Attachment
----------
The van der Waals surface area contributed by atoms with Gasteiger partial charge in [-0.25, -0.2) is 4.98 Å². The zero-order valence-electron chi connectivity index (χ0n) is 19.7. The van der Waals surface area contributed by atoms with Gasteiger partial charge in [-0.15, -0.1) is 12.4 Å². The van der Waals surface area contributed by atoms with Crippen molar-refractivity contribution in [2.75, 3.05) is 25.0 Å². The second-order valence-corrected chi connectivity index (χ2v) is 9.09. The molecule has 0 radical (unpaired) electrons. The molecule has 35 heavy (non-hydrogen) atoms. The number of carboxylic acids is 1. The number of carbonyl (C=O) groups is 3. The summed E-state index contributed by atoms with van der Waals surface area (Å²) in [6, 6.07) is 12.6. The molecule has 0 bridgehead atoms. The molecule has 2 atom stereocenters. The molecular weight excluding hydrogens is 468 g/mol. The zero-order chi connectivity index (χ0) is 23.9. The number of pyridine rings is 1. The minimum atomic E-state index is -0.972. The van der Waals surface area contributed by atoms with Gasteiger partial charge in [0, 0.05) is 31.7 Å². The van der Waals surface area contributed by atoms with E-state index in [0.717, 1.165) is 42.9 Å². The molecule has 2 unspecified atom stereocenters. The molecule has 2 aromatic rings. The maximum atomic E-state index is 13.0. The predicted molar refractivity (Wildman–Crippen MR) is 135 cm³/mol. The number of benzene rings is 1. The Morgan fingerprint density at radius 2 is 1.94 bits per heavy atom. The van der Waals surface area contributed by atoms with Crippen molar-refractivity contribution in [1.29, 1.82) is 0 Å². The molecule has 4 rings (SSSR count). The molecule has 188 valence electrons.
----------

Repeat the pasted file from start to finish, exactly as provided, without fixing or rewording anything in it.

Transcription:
The van der Waals surface area contributed by atoms with Gasteiger partial charge in [-0.25, -0.2) is 4.98 Å². The zero-order valence-electron chi connectivity index (χ0n) is 19.7. The van der Waals surface area contributed by atoms with Gasteiger partial charge in [-0.15, -0.1) is 12.4 Å². The van der Waals surface area contributed by atoms with Crippen molar-refractivity contribution in [2.75, 3.05) is 25.0 Å². The second-order valence-corrected chi connectivity index (χ2v) is 9.09. The molecule has 0 radical (unpaired) electrons. The molecule has 35 heavy (non-hydrogen) atoms. The number of carboxylic acids is 1. The number of carbonyl (C=O) groups is 3. The summed E-state index contributed by atoms with van der Waals surface area (Å²) in [6, 6.07) is 12.6. The molecule has 0 bridgehead atoms. The molecule has 2 atom stereocenters. The molecular weight excluding hydrogens is 468 g/mol. The zero-order chi connectivity index (χ0) is 23.9. The number of pyridine rings is 1. The minimum atomic E-state index is -0.972. The van der Waals surface area contributed by atoms with Gasteiger partial charge in [0, 0.05) is 31.7 Å². The van der Waals surface area contributed by atoms with E-state index in [0.717, 1.165) is 42.9 Å². The molecule has 2 unspecified atom stereocenters. The molecule has 2 aromatic rings. The maximum atomic E-state index is 13.0. The predicted molar refractivity (Wildman–Crippen MR) is 135 cm³/mol. The number of benzene rings is 1. The Morgan fingerprint density at radius 2 is 1.94 bits per heavy atom. The van der Waals surface area contributed by atoms with Crippen molar-refractivity contribution in [1.29, 1.82) is 0 Å². The molecule has 4 rings (SSSR count). The molecule has 188 valence electrons.